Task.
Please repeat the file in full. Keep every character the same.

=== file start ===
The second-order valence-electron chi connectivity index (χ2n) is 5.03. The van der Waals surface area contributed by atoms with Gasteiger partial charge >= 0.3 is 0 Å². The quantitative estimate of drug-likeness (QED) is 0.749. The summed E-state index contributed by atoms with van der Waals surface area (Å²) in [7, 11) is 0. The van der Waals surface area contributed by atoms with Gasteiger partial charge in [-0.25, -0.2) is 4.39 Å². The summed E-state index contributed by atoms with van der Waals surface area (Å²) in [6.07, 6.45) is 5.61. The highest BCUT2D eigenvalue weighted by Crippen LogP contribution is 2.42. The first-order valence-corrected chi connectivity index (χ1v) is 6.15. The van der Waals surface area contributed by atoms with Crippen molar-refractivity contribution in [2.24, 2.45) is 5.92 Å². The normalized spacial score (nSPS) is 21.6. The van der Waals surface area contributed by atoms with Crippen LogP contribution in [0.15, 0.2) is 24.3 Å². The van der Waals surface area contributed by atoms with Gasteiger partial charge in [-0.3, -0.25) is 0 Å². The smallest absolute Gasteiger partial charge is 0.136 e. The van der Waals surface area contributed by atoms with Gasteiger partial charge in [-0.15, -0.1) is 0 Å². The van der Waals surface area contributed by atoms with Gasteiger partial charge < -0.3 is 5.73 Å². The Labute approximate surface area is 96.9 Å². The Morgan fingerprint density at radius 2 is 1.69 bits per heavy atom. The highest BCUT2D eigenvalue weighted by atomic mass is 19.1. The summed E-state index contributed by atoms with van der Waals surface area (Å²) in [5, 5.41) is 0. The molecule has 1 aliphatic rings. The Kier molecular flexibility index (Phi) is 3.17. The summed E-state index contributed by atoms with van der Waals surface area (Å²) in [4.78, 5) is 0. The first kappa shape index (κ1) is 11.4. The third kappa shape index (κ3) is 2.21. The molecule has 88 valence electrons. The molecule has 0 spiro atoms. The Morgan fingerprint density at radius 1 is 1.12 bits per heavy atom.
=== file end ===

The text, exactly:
The second-order valence-electron chi connectivity index (χ2n) is 5.03. The van der Waals surface area contributed by atoms with Gasteiger partial charge >= 0.3 is 0 Å². The quantitative estimate of drug-likeness (QED) is 0.749. The summed E-state index contributed by atoms with van der Waals surface area (Å²) in [7, 11) is 0. The van der Waals surface area contributed by atoms with Gasteiger partial charge in [-0.25, -0.2) is 4.39 Å². The summed E-state index contributed by atoms with van der Waals surface area (Å²) in [6.07, 6.45) is 5.61. The highest BCUT2D eigenvalue weighted by Crippen LogP contribution is 2.42. The first-order valence-corrected chi connectivity index (χ1v) is 6.15. The van der Waals surface area contributed by atoms with Crippen molar-refractivity contribution in [2.24, 2.45) is 5.92 Å². The normalized spacial score (nSPS) is 21.6. The van der Waals surface area contributed by atoms with Crippen LogP contribution in [0.15, 0.2) is 24.3 Å². The van der Waals surface area contributed by atoms with Gasteiger partial charge in [-0.3, -0.25) is 0 Å². The smallest absolute Gasteiger partial charge is 0.136 e. The van der Waals surface area contributed by atoms with Gasteiger partial charge in [-0.15, -0.1) is 0 Å². The van der Waals surface area contributed by atoms with Gasteiger partial charge < -0.3 is 5.73 Å². The Labute approximate surface area is 96.9 Å². The Morgan fingerprint density at radius 2 is 1.69 bits per heavy atom. The highest BCUT2D eigenvalue weighted by atomic mass is 19.1. The summed E-state index contributed by atoms with van der Waals surface area (Å²) in [5, 5.41) is 0. The molecule has 1 aliphatic rings. The Kier molecular flexibility index (Phi) is 3.17. The summed E-state index contributed by atoms with van der Waals surface area (Å²) in [4.78, 5) is 0. The first kappa shape index (κ1) is 11.4. The third kappa shape index (κ3) is 2.21. The molecule has 88 valence electrons. The molecule has 0 spiro atoms. The Morgan fingerprint density at radius 1 is 1.12 bits per heavy atom.